contact consulting counsel after having made the choice to use private
mediation, and sometimes after having begun the process. This means that the
parties have for the moment committed themselves to resolving the issues by
agreement and through mediation – and the client has come to you for
individualized help in this endeavor. However, having said this, it is often a
good idea to at least check in with the client to be sure he or she is
comfortable with the choice of mediation. For example, cases involving
substance abuse or domestic violence can require special care, and may not be
appropriate mediation cases.[5]
But this is different than second-guessing the client from the outset. Unless
you discover substantial evidence that your client has made a terrible and
irreversible mistake by being in mediation, you should support the decision to
be in mediation, at least for the moment, help your client through the process,
and never disrupt or undermine the process — even if you might have done
something different were you the client. Remember that every attorney has had
clients who have made decisions with which he or she personally disagrees but
pose no substantial danger, and nonetheless we all find a way to support the
client’s chosen course. And in my experience, lawyers who file barrages of
motions and send hostile letters can easily destroy the mediation, often to the
consternation of their own client. However, if you truly object to the
mediation or believe that you can not be of help in the way the client wants,
you should absolutely discuss this with your client. In extreme cases, you can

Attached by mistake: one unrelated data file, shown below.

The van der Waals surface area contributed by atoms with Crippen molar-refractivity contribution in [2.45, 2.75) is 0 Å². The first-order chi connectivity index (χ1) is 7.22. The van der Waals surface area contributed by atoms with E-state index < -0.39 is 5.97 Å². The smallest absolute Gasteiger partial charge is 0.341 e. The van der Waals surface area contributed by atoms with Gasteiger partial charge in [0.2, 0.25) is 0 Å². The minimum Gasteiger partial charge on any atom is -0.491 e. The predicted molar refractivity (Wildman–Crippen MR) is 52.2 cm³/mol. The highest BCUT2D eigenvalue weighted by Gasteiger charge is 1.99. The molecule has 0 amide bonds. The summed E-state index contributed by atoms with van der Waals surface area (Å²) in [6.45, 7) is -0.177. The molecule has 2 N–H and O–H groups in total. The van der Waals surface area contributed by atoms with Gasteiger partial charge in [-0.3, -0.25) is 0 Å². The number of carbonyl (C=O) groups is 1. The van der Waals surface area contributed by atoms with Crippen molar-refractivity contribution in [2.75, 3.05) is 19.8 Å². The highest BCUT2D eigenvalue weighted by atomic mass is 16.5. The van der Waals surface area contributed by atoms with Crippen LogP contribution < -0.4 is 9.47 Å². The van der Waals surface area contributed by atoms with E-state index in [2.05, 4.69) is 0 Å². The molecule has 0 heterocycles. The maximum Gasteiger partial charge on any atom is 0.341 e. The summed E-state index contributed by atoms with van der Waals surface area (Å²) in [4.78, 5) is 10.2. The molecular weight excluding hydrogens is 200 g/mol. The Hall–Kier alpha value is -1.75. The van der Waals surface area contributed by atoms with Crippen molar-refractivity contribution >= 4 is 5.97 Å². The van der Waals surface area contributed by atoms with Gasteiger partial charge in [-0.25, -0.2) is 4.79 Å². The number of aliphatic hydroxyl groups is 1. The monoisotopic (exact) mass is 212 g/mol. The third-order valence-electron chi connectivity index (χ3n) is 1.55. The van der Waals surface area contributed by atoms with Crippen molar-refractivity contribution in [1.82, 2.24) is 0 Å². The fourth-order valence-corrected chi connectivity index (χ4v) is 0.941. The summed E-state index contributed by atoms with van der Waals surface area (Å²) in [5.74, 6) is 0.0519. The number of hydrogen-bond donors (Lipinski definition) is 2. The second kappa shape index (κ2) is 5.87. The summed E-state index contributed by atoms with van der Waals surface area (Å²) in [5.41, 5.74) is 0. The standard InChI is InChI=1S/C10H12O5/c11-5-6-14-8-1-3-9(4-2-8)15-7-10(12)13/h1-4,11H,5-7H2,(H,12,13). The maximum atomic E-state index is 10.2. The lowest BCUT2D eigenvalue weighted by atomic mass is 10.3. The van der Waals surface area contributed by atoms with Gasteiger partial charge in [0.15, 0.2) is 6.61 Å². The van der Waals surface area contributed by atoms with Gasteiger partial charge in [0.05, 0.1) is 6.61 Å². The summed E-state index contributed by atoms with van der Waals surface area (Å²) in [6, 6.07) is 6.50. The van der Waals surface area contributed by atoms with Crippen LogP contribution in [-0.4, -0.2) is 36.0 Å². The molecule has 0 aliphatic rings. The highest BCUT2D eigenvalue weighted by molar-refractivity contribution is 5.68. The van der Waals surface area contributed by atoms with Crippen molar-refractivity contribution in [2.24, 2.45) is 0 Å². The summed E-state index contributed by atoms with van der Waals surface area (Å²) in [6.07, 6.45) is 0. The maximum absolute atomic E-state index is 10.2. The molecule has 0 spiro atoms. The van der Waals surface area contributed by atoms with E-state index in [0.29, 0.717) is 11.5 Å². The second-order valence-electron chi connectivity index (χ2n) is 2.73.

usually discontinue your engagement with the client, letting the client know
your reservations.

Equally important, lawyers who serve
as consulting counsel need to take a more global view of the case. This differs
from the typical adversarial approach of helping the individual client to focus
exclusively on what is to his or her best interest — regardless of the
potential disadvantages to the other spouse or the explosive effect that taking
an extreme position might have on the negotiations. This is because parties
often choose mediation because it is a less adversarial, problem-solving
approach. The goal is to work out balanced agreements that work for everyone.
This kind of result usually increases the parties’ satisfaction with the deal
(and with counsel’s services), decrease ‘deadbeat’ problems, and can reduce
substantially the need for post-divorce intervention, as clients learn how to
deal with each other in a businesslike fashion. So an outcome which is great
for one party but terrible for the other might be fine in the adversarial
setting of contested litigation, but ordinarily has no place in mediation. And
clients usually want advice from consulting counsel that is consistent with
this macro objective. Helping your client to develop solutions that will work
well for all parties are more likely to be acceptable to everyone and will help
your client to move the negotiations along successfully.

2. Define
the Scope of Your Work
.

Though
everyone seems to know someone who has been divorced, and the concept of
divorce itself is not by any means foreign to Americans, very few people know
much about the ins and outs of the divorce process itself. And what people
think they know or have heard from others is often wrong.

So you
should not assume that your consulting clients have any specific ideas
concerning the possible roles you might take as consulting counsel, or if they
do, that these notions are consistent with yours. Therefore, as in any
engagement, it’s your job to outline the possible roles you might take, what
each entails — and does not entail — and then to button down the specifics in
your engagement letter. This is especially true for clients using mediation,
for two reasons. First, since the process is so flexible, there are many
different ways to use consulting counsel, and it is important to get agreement
on this early on. Second, mediation in some areas is only beginning to see
widespread use, and clients in these areas may be less familiar with the
possible roles consulting counsel might take.

You will
likely find that given the adaptable nature of mediation, your role as
consulting counsel will differ from case to case. This is different from most